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The Best Pound Cake

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#1 helenjp

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Posted 09 November 2003 - 05:45 PM

Hello...its been a while since I baked much so I need some help.

I need to make 4 pound cakes which are to be served in individually wrapped slices. I have to make at least some of them two days in advance (min. 36 hours before serving), because I have commitments which prevent me from baking more than one cake the day before (live in Japan, tiny oven takes only 1 medium sized cake at a time...).

They need to be moist, of course, and also slice cleanly 36 hours after baking (without dragging or crumbling) and present an attractive cross-section...

Current plans:...replace about 1/3 flour with almond meal, pour citrus or coffee or tea syrups over hot cakes before storing, avoid fresh fruit which might mold.

Thoughts: potato flour would make them softer, but would it ultimately make the cakes too dry? Should I be wary of too many eggs, as they can also make a cake dry out faster? Cut back on whites only??

I'd appreciate comments on long-keeping tips, and also, of course, any great ideas for ingredients!

#2 Katherine

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Posted 09 November 2003 - 05:55 PM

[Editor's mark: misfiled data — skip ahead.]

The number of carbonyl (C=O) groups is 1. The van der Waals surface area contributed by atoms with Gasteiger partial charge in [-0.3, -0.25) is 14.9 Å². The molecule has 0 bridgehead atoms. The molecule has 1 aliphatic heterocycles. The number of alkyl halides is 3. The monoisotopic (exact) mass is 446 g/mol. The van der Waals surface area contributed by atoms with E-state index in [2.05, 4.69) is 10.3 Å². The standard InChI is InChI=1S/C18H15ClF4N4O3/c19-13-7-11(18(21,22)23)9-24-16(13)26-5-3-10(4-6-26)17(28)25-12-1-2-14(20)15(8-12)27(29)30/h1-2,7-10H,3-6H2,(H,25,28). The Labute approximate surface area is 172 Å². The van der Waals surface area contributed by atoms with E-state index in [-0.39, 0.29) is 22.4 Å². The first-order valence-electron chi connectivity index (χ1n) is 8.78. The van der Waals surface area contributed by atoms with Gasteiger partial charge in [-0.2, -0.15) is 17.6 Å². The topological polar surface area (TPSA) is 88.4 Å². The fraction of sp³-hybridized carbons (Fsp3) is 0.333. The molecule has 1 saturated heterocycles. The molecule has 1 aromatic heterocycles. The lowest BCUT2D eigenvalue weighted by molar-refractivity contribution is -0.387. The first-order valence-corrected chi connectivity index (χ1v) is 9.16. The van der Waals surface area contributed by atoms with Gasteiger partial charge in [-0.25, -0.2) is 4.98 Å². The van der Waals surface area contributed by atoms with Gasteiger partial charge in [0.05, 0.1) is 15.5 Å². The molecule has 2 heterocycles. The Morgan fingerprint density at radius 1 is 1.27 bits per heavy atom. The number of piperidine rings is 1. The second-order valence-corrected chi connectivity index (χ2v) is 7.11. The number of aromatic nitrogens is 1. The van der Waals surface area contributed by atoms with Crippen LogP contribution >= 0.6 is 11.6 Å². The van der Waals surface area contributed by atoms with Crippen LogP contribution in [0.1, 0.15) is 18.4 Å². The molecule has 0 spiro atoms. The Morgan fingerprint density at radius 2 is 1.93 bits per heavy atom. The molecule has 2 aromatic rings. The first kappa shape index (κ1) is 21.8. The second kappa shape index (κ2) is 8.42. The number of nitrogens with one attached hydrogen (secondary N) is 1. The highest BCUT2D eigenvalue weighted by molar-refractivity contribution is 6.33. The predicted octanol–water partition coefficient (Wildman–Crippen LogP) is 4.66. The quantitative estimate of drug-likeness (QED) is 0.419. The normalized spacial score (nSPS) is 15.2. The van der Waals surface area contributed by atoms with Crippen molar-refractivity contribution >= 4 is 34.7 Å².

I wouldn't mess with the recipe, who knows what would happen? Pound cake keeps pretty well already. You should have no trouble with two-day-old pound cake.

Just wrap it well, or store it in a plastic bag.

#3 elyse

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Posted 09 November 2003 - 06:43 PM

Can you make one as a test run? Personally, I wouldn't mess with a good recipe either. You could cut the butter with shortning, but I wouldn't want to eat it.

#4 alanamoana

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Posted 09 November 2003 - 07:05 PM

i think refrigerating them once they've cooled (well wrapped) may make them easier to slice. but i agree with the other posts that you don't need to adjust the ingredients too much. pound cake should last at least four days well wrapped.

#5 Suzanne F

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Posted 09 November 2003 - 08:11 PM

To me, pound cake means only one thing: a classic "quatres quarts": a pound of butter, a pound of sugar, a pound of eggs (in the shell), and a pound of flour. Maybe with a little vanilla powder added, but nothing else. Made with an electric mixer (cream butter and sugar, beat in eggs, fold in flour) it is light; even by hand, it is moist and delicious and keeps very well.

#6 prasantrin

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Posted 09 November 2003 - 09:03 PM